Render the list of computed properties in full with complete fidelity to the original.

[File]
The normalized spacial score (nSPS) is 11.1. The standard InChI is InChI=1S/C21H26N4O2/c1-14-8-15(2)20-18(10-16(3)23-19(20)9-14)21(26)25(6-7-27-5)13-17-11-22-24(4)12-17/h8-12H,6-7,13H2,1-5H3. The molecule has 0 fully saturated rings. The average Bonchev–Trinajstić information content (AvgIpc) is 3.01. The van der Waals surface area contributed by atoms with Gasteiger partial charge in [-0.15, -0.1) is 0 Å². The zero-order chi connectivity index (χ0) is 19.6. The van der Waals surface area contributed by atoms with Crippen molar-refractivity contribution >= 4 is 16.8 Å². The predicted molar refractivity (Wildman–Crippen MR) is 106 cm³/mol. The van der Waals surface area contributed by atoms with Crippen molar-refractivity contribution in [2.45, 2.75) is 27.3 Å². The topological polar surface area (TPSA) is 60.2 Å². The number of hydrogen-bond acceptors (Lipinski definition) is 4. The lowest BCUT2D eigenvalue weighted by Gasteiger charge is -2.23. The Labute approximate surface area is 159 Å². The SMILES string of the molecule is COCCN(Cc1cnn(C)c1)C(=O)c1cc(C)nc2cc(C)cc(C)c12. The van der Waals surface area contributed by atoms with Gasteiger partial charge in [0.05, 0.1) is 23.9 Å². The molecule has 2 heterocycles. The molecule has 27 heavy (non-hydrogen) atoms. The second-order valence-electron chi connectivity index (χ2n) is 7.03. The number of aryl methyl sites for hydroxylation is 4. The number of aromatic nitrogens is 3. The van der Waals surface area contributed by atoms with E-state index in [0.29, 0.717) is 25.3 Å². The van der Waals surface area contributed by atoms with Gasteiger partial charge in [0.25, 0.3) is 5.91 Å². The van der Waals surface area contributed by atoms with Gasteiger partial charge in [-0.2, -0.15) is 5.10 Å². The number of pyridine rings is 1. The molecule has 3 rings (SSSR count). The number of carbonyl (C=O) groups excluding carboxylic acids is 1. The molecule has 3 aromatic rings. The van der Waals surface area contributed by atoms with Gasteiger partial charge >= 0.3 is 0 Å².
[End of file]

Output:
The normalized spacial score (nSPS) is 11.1. The standard InChI is InChI=1S/C21H26N4O2/c1-14-8-15(2)20-18(10-16(3)23-19(20)9-14)21(26)25(6-7-27-5)13-17-11-22-24(4)12-17/h8-12H,6-7,13H2,1-5H3. The molecule has 0 fully saturated rings. The average Bonchev–Trinajstić information content (AvgIpc) is 3.01. The van der Waals surface area contributed by atoms with Gasteiger partial charge in [-0.15, -0.1) is 0 Å². The zero-order chi connectivity index (χ0) is 19.6. The van der Waals surface area contributed by atoms with Crippen molar-refractivity contribution >= 4 is 16.8 Å². The predicted molar refractivity (Wildman–Crippen MR) is 106 cm³/mol. The van der Waals surface area contributed by atoms with Crippen molar-refractivity contribution in [2.45, 2.75) is 27.3 Å². The topological polar surface area (TPSA) is 60.2 Å². The number of hydrogen-bond acceptors (Lipinski definition) is 4. The lowest BCUT2D eigenvalue weighted by Gasteiger charge is -2.23. The Labute approximate surface area is 159 Å². The SMILES string of the molecule is COCCN(Cc1cnn(C)c1)C(=O)c1cc(C)nc2cc(C)cc(C)c12. The van der Waals surface area contributed by atoms with Gasteiger partial charge in [0.05, 0.1) is 23.9 Å². The molecule has 2 heterocycles. The molecule has 27 heavy (non-hydrogen) atoms. The second-order valence-electron chi connectivity index (χ2n) is 7.03. The number of aryl methyl sites for hydroxylation is 4. The number of aromatic nitrogens is 3. The van der Waals surface area contributed by atoms with E-state index in [0.29, 0.717) is 25.3 Å². The van der Waals surface area contributed by atoms with Gasteiger partial charge in [0.25, 0.3) is 5.91 Å². The van der Waals surface area contributed by atoms with Gasteiger partial charge in [-0.2, -0.15) is 5.10 Å². The number of pyridine rings is 1. The molecule has 3 rings (SSSR count). The number of carbonyl (C=O) groups excluding carboxylic acids is 1. The molecule has 3 aromatic rings. The van der Waals surface area contributed by atoms with Gasteiger partial charge >= 0.3 is 0 Å².